Understanding the Financial Implications of the White Paper Software-as-a-Service Business Model THINKstrategies and Cutter Consortium’s surveys also found that over 80% of SaaS users are satisfied with their on-demand solutions, plan to expand their use of SaaS, and would encourage their peers to consider SaaS solutions. The success of these SaaS deployments has led Gartner to predict that 25% of software sales will be via an on-demand model by 2010. IDC forecasts the SaaS market will grow at a 21% compound annual growth rate (CAGR) over the next two years and reach $10.7B worldwide in 2009.Financial Challenges of the SaaS Model One of the largest challenges of the SaaS model is obviously payment terms. Getting paid monthly or quarterly versus getting paid one very large check up front is the major driver of the need for more cash to fund operations. Even getting the first year’s payments all in advance is still significantly less cash than the perpetual model. Figure 2 shows, assuming the same selling cost, the dramatic difference in cumulative cash burn based on when the software company gets paid. This leads to a cash flow squeeze, as cash coming in significantly trails bookings. Bottom line, a SaaS company can take 50-70% more capital to grow than a perpetual license model company. Figure 2 The Costs of Capital for SaaS vs. Perpetual License Software Companies Cumulative Cash Burn Where Does The Money Go? - Sales and Marketing Costs While many of the enabling technologies and services for SaaS are relatively inexpensive compared with the large investments required to build and support legacy applications, the costs of acquiring and supporting SaaS customers is significant - particularly as a percent of revenues. A review of SaaS company IPO filings shows that large amounts of investment in operations (sales, marketing,© THINKstrategies, Inc., 2006 www.thinkstrategies.com p.3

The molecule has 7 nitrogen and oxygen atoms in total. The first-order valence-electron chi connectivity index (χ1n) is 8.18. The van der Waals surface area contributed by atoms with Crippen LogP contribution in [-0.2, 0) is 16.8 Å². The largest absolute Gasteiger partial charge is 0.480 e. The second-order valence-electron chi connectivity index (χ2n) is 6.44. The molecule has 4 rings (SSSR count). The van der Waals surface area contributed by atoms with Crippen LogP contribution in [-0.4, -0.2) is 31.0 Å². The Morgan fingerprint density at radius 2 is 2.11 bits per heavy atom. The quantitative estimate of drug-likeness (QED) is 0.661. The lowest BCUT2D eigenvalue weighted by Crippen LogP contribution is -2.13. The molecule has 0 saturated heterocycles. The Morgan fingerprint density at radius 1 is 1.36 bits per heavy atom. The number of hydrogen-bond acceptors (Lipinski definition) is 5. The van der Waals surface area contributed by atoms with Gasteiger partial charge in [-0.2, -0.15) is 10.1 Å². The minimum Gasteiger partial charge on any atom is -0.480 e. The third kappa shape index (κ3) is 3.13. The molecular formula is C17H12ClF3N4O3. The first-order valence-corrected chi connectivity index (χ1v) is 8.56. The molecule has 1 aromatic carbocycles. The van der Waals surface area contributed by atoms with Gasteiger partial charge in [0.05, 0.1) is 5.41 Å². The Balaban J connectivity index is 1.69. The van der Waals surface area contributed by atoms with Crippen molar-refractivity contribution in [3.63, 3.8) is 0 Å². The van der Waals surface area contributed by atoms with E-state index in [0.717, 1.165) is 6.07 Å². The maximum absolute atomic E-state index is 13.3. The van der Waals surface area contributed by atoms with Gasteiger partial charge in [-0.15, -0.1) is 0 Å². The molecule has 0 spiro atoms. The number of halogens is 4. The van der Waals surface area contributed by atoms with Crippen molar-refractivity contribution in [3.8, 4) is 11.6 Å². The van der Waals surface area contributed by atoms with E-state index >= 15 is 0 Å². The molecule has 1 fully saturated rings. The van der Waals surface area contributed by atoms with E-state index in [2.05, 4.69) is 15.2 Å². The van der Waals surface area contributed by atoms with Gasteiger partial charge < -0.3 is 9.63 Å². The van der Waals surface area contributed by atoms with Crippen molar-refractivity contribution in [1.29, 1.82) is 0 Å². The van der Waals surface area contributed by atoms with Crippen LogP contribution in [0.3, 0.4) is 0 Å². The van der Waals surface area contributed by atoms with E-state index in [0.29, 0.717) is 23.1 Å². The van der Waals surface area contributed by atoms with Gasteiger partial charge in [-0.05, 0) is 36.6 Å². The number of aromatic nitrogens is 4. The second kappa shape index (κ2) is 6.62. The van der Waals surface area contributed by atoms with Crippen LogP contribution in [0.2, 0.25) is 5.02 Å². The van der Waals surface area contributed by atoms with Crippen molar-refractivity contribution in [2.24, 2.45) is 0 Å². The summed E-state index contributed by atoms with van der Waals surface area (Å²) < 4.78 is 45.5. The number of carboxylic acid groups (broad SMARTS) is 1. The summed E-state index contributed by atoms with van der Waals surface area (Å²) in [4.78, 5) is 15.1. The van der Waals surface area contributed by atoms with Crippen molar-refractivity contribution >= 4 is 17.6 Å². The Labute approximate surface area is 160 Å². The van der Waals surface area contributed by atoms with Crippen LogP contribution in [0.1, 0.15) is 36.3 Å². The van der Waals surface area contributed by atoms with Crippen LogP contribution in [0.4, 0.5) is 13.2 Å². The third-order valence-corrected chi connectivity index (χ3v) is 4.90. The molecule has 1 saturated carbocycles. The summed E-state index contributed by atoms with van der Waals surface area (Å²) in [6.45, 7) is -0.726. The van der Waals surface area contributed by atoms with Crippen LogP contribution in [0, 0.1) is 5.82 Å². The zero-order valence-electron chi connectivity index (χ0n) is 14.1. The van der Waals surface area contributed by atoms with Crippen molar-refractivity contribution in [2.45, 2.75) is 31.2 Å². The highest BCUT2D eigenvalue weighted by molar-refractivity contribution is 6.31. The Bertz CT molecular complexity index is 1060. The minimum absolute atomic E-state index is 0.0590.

Understanding the Financial Implications of the White Paper Software-as-a-Service Business Model hosting and professional services) were required to launch SaaS companies - sometimes at a rate of 2x revenues. For example, NetSuite, Inc.’s recent Securities and Exchange Commission (SEC) filing for its Initial Public Offering (IPO) clearly shows the large sales and marketing costs for acquiring SaaS customers. The filing showed that NetSuite generated $17.7 million in revenue in 2004, $36.4 million in 2005, and $67.2 million in 2006. However, its sales and marketing costs surpassed revenues in 2004 and 2005, equaling $27 million in 2004 and $39.2 million in 2005. It wasn’t until 2006 when NetSuite was able to spend ‘just’ 53% of revenue on sales and marketing. SuccessFactors has also submitted SEC papers for an IPO that show the company spent $32.3 million — 99% of revenues — on sales and marketing. Of note, however, the high selling cost as a percent of revenue does not mean the total costs are actually higher. Instead, to a large degree, it reflects how the revenues are recorded in the SaaS model. For instance, if a traditional ISV has three sales people each costing $100,000 a year in salaries and commissions, and they generate $1.5 million in perpetual licenses in Q4, the selling cost as a percent of revenue is 20% for that year. However, if a SaaS vendor has the same three sales people sell $1.5 million in three-year contracts in Q4 the selling cost would be 240% because only a small portion of the revenue is recognized. On a cash basis, many of the expenses are paid out before the cash is received from the customer. It All Adds up to More Money While the annuity stream of SaaS companies has become increasingly attractive to the investment community, Will Price of Hummer Winblad Venture Partners estimates that it takes 1.6x longer for SaaS companies to become liquid compared to traditional software companies and requires 1.75x more revenue and 3.65x more capital to achieve profitability. Our research confirms his assertions and the listing of recent SaaS IPO’s in Table 1 reflects the capital intensity of the model. Table 1 Pre-IPO Equity Investments in SaaS Companies 2004-2006 Company Pre-IPO Equity ($000) IPO Year RightNow $31,740 2004 Salesforce.com $88,570 2004 Black Board $130,032 2004 Kenexa $71,408 2005 Dealer Track $79,907 2005 Omniture $54,508 2006 Of the last 6 IPO’s of SaaS companies, the average amount of venture capital raised was $76 million prior to IPO. This amount of capital is not only dilutive to the founders and common shareholders, it’s also dilutive to the VC’s who are striving to be equity efficient.© THINKstrategies, Inc., 2006 www.thinkstrategies.com p.4